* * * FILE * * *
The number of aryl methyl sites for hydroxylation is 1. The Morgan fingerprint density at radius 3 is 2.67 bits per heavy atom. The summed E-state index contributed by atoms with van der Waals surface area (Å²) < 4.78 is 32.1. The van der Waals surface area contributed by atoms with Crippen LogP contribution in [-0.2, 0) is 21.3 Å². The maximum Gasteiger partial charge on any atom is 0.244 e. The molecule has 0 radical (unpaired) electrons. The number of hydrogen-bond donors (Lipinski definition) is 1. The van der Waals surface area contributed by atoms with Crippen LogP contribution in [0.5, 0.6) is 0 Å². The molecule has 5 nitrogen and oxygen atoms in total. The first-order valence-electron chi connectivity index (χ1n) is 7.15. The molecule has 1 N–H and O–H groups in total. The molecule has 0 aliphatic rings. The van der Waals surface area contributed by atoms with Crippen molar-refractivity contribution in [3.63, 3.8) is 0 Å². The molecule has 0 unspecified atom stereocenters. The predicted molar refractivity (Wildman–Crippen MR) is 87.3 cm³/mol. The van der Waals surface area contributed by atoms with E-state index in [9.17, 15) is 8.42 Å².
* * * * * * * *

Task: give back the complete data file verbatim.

The number of aryl methyl sites for hydroxylation is 1. The Morgan fingerprint density at radius 3 is 2.67 bits per heavy atom. The summed E-state index contributed by atoms with van der Waals surface area (Å²) < 4.78 is 32.1. The van der Waals surface area contributed by atoms with Crippen LogP contribution in [-0.2, 0) is 21.3 Å². The maximum Gasteiger partial charge on any atom is 0.244 e. The molecule has 0 radical (unpaired) electrons. The number of hydrogen-bond donors (Lipinski definition) is 1. The van der Waals surface area contributed by atoms with Crippen LogP contribution in [0.5, 0.6) is 0 Å². The molecule has 5 nitrogen and oxygen atoms in total. The first-order valence-electron chi connectivity index (χ1n) is 7.15. The molecule has 1 N–H and O–H groups in total. The molecule has 0 aliphatic rings. The van der Waals surface area contributed by atoms with Crippen molar-refractivity contribution in [3.63, 3.8) is 0 Å². The molecule has 0 unspecified atom stereocenters. The predicted molar refractivity (Wildman–Crippen MR) is 87.3 cm³/mol. The van der Waals surface area contributed by atoms with E-state index in [9.17, 15) is 8.42 Å².